Find yourself suddenly needing to be more productive? Good news! Windows 10 comes loaded with all sorts of tools designed to help you Get Things Done, along with deeper tweaks that can optimize the operating system for productivity even more. Now for the bad news: All those excellent productivity-boosting Windows tools and tweaks aren’t immediately obvious, with many of the most useful settings buried deep inside a maze of options menus.
We can help. Taking five or ten minutes to tinker with Windows 10 can supercharge your setup, regardless of whether you’re trying to keep at work while stuck at home or setting up something more permanent. Let’s dig in.
Get rid of interruptions
If you want to stay focused on a task, reducing your interruptions is key. That can be as simple as checking your email and social media only at designated times, but Windows 10 can still pop up notifications that can kick you out of a productive headspace, be it from apps or the OS itself. Let’s eradicate those first.
Open the Start menu, click the Settings cog icon, and head to System > Notifications and actions. You have a few different options here. To nuke all notifications from orbit, eradicating them completely, move the Get notifications from apps and other senders item to Off. Boom.
For a more nuanced approach, you can click the tiny Focus assist settings link underneath that option, which allows you to set up rules for when and how you’ll receive OS notifications.
If you want to receive some notifications—say, Mail and Calendar events—but not others, head back to the main Notifications and actions screen. At the bottom, you’ll see a big list of all the apps that can potentially send you notifications. Slide the ones that aren’t critical to off. I like to disable the Razer Synapse and Discord system notifications, for example, because even though I’m a gamer they’re prone to interrupting me during work hours. I also avoid Mail notifications, preferring to check my inbox on my own schedule.
Notifications aren’t even the worst offender when it comes to interruptions. Nothing is worse than Windows 10's forced restarts your PC to install updates. Fortunately, Microsoft’s worked in lots of tools over the years that make that scenario much less likely to occur—if you know they exist, that is.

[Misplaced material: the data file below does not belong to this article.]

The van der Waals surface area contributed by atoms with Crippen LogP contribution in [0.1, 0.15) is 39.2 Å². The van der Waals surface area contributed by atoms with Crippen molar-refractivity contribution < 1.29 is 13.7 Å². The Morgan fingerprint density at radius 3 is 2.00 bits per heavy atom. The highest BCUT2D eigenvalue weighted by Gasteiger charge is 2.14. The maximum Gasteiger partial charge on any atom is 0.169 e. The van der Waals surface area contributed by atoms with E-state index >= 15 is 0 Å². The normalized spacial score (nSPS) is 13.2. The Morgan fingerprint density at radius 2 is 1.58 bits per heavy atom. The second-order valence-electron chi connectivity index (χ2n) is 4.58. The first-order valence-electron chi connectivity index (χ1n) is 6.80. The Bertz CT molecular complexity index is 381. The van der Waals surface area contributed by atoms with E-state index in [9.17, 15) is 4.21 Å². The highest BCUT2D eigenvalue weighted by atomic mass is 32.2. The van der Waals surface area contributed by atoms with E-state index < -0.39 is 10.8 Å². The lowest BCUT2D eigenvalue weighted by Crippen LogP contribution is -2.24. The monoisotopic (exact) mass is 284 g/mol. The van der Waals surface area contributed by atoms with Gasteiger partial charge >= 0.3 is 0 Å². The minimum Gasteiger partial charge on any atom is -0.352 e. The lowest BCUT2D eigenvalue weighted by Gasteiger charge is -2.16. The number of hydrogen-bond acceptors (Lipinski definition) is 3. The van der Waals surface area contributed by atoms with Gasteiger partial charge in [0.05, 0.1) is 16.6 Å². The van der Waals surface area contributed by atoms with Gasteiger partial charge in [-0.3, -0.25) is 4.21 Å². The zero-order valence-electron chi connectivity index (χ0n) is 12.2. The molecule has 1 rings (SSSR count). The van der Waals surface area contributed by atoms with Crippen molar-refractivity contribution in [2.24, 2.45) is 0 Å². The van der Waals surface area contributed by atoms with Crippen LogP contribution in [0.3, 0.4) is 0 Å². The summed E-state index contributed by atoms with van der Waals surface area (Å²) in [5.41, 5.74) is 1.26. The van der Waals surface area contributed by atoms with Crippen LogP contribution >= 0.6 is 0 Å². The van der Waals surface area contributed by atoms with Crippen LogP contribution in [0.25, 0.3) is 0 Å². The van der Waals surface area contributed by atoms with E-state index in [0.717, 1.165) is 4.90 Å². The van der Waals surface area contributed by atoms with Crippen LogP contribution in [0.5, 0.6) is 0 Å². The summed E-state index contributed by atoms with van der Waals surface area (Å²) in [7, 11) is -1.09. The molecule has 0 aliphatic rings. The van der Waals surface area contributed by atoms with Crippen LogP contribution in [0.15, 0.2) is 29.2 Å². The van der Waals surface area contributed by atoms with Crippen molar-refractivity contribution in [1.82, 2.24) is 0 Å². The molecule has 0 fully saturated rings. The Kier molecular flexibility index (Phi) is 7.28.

Head to Start > Settings> Update & Security > Windows Update to tinker with your options. Particularly, check on your Change Active Hours settings. These let you tell Windows when you’re working, and it won’t automatically reset your PC during that time. The ability to pause all updates for a week is handy, too; if you dig into the Advanced options menu you can push them out for just over a month.
Organize your workflow
Instilling some order over your workflow can make a big difference. Sure, Alt-Tab-bing through all your open programs can work, but taking the time to set up some sort of organization can help keep things running as smoothly as possible. Windows 10 includes several tools that can make multi-tasking even more productive.
First off: Multi-monitor setups rock for productivity, and I highly recommend using more than one monitor if possible. Our guides on how to set up two monitors and Windows 10’s individual display scaling can help you out in that case. In a pinch, you can even use a TV as a computer monitor, though they work better as auxiliary displays. That said, not everyone wants (or can afford) more than one display, and the Windows 10 tools below help even if you’re stuck on a single screen.
Don’t underestimate the power of Windows Snap, a native way to easily divvy up your monitor into multiple segments devoted to separate apps. Grab an open window by its title bar—the horizontal bar at the top that says its name—and drag it all the way to the left or right of the screen, until your mouse cursor touches the edge of the display. You’ll see a transparent outline flow out from your cursor to fill half the screen. Let go, and the chosen program will expand, taking up that space. Any other programs open on that monitor will appear on the other half of the screen, and if you select one, it’ll expand to fill that space. Boom! Now you’ve got two programs on the screen at the same time, split right down the middle.
If you’ve got a large monitor, or a pixel-dense 1440p or 4K display, you can use Snap to divide your screen even more. Dragging open windows to a corner of your display will Snap them into that quarter of the screen, though using this method won’t trigger a prompt asking you what to fill the rest of the screen with. You’ll need to Snap the windows you want manually to each corner.
It’s worth it, though. Having, say, a document, a spreadsheet, your work’s chat software, and Outlook open and visible all at the same time can help you get a lot of stuff done faster, especially if you’re transferring data from one of the apps to another.